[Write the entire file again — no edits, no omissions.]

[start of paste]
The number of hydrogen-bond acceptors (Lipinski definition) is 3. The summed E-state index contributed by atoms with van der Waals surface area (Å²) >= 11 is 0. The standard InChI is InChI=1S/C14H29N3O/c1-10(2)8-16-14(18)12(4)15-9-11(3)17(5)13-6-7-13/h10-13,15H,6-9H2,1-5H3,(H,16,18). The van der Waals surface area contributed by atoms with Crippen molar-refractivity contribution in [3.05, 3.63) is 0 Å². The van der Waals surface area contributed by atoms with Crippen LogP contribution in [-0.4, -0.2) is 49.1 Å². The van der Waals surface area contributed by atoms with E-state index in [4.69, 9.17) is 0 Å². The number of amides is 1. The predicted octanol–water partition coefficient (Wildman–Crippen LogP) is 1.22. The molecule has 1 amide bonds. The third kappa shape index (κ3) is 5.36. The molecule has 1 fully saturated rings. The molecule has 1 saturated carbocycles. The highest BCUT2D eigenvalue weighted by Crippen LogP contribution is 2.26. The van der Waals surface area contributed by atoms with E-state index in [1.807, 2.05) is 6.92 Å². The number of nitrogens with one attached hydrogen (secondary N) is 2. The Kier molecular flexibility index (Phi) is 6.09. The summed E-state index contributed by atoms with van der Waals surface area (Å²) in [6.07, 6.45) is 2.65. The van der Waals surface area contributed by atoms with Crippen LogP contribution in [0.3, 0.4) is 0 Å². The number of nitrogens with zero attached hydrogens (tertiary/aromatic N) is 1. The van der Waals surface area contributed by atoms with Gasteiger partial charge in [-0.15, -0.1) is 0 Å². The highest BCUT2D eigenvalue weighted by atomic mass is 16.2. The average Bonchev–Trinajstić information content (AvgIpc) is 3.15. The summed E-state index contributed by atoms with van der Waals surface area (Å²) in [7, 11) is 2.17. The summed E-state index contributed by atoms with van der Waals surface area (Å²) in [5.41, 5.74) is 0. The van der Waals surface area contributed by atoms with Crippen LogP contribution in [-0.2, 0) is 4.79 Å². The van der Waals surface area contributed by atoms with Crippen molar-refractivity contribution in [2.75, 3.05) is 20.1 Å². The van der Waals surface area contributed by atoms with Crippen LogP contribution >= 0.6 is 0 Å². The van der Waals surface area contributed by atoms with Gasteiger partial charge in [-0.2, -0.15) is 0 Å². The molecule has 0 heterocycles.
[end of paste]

The number of hydrogen-bond acceptors (Lipinski definition) is 3. The summed E-state index contributed by atoms with van der Waals surface area (Å²) >= 11 is 0. The standard InChI is InChI=1S/C14H29N3O/c1-10(2)8-16-14(18)12(4)15-9-11(3)17(5)13-6-7-13/h10-13,15H,6-9H2,1-5H3,(H,16,18). The van der Waals surface area contributed by atoms with Crippen molar-refractivity contribution in [3.05, 3.63) is 0 Å². The van der Waals surface area contributed by atoms with Crippen LogP contribution in [-0.4, -0.2) is 49.1 Å². The van der Waals surface area contributed by atoms with E-state index in [4.69, 9.17) is 0 Å². The number of amides is 1. The predicted octanol–water partition coefficient (Wildman–Crippen LogP) is 1.22. The molecule has 1 amide bonds. The third kappa shape index (κ3) is 5.36. The molecule has 1 fully saturated rings. The molecule has 1 saturated carbocycles. The highest BCUT2D eigenvalue weighted by Crippen LogP contribution is 2.26. The van der Waals surface area contributed by atoms with E-state index in [1.807, 2.05) is 6.92 Å². The number of nitrogens with one attached hydrogen (secondary N) is 2. The Kier molecular flexibility index (Phi) is 6.09. The summed E-state index contributed by atoms with van der Waals surface area (Å²) in [6.07, 6.45) is 2.65. The van der Waals surface area contributed by atoms with Crippen LogP contribution in [0.3, 0.4) is 0 Å². The number of nitrogens with zero attached hydrogens (tertiary/aromatic N) is 1. The van der Waals surface area contributed by atoms with Gasteiger partial charge in [-0.15, -0.1) is 0 Å². The highest BCUT2D eigenvalue weighted by atomic mass is 16.2. The average Bonchev–Trinajstić information content (AvgIpc) is 3.15. The summed E-state index contributed by atoms with van der Waals surface area (Å²) in [7, 11) is 2.17. The summed E-state index contributed by atoms with van der Waals surface area (Å²) in [5.41, 5.74) is 0. The van der Waals surface area contributed by atoms with Crippen LogP contribution in [-0.2, 0) is 4.79 Å². The van der Waals surface area contributed by atoms with Crippen molar-refractivity contribution in [2.75, 3.05) is 20.1 Å². The van der Waals surface area contributed by atoms with Crippen LogP contribution >= 0.6 is 0 Å². The van der Waals surface area contributed by atoms with Gasteiger partial charge in [-0.2, -0.15) is 0 Å². The molecule has 0 heterocycles.